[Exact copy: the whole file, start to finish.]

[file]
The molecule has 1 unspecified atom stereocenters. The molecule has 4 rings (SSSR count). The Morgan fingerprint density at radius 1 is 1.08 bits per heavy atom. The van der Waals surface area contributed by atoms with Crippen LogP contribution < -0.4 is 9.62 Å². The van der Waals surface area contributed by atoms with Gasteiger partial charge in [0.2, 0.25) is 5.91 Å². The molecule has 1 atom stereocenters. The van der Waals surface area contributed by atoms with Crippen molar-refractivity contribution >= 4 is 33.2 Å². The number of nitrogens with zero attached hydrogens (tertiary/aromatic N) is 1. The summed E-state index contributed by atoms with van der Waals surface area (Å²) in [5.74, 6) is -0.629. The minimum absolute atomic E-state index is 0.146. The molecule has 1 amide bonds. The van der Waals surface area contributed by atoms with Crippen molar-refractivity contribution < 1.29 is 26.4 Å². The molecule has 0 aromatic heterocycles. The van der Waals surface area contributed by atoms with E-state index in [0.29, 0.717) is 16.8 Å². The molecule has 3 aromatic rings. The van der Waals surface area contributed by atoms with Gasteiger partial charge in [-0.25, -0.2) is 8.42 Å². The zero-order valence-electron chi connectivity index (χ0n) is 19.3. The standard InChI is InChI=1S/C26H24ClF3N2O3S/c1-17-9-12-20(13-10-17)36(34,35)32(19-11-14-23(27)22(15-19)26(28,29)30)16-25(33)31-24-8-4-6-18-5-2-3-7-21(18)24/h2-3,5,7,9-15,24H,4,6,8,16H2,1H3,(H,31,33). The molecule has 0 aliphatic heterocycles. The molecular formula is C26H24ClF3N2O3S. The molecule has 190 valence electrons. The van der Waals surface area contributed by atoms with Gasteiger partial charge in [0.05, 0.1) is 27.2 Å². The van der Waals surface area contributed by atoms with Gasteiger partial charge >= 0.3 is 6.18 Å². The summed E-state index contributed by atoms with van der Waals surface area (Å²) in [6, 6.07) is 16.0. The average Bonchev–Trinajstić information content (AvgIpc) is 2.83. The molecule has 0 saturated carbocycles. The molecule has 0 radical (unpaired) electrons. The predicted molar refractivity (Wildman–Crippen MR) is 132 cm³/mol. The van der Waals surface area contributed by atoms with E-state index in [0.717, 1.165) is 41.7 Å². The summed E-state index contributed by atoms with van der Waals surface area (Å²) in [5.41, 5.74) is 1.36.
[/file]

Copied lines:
The molecule has 1 unspecified atom stereocenters. The molecule has 4 rings (SSSR count). The Morgan fingerprint density at radius 1 is 1.08 bits per heavy atom. The van der Waals surface area contributed by atoms with Crippen LogP contribution < -0.4 is 9.62 Å². The van der Waals surface area contributed by atoms with Gasteiger partial charge in [0.2, 0.25) is 5.91 Å². The molecule has 1 atom stereocenters. The van der Waals surface area contributed by atoms with Crippen molar-refractivity contribution >= 4 is 33.2 Å². The number of nitrogens with zero attached hydrogens (tertiary/aromatic N) is 1. The summed E-state index contributed by atoms with van der Waals surface area (Å²) in [5.74, 6) is -0.629. The minimum absolute atomic E-state index is 0.146. The molecule has 1 amide bonds. The van der Waals surface area contributed by atoms with Crippen molar-refractivity contribution < 1.29 is 26.4 Å². The molecule has 0 aromatic heterocycles. The van der Waals surface area contributed by atoms with E-state index in [0.29, 0.717) is 16.8 Å². The molecule has 3 aromatic rings. The van der Waals surface area contributed by atoms with Gasteiger partial charge in [-0.25, -0.2) is 8.42 Å². The zero-order valence-electron chi connectivity index (χ0n) is 19.3. The standard InChI is InChI=1S/C26H24ClF3N2O3S/c1-17-9-12-20(13-10-17)36(34,35)32(19-11-14-23(27)22(15-19)26(28,29)30)16-25(33)31-24-8-4-6-18-5-2-3-7-21(18)24/h2-3,5,7,9-15,24H,4,6,8,16H2,1H3,(H,31,33). The molecule has 0 aliphatic heterocycles. The molecular formula is C26H24ClF3N2O3S. The molecule has 190 valence electrons. The van der Waals surface area contributed by atoms with Gasteiger partial charge in [0.05, 0.1) is 27.2 Å². The van der Waals surface area contributed by atoms with Gasteiger partial charge >= 0.3 is 6.18 Å². The summed E-state index contributed by atoms with van der Waals surface area (Å²) in [6, 6.07) is 16.0. The average Bonchev–Trinajstić information content (AvgIpc) is 2.83. The molecule has 0 saturated carbocycles. The molecule has 0 radical (unpaired) electrons. The predicted molar refractivity (Wildman–Crippen MR) is 132 cm³/mol. The van der Waals surface area contributed by atoms with E-state index in [0.717, 1.165) is 41.7 Å². The summed E-state index contributed by atoms with van der Waals surface area (Å²) in [5.41, 5.74) is 1.36.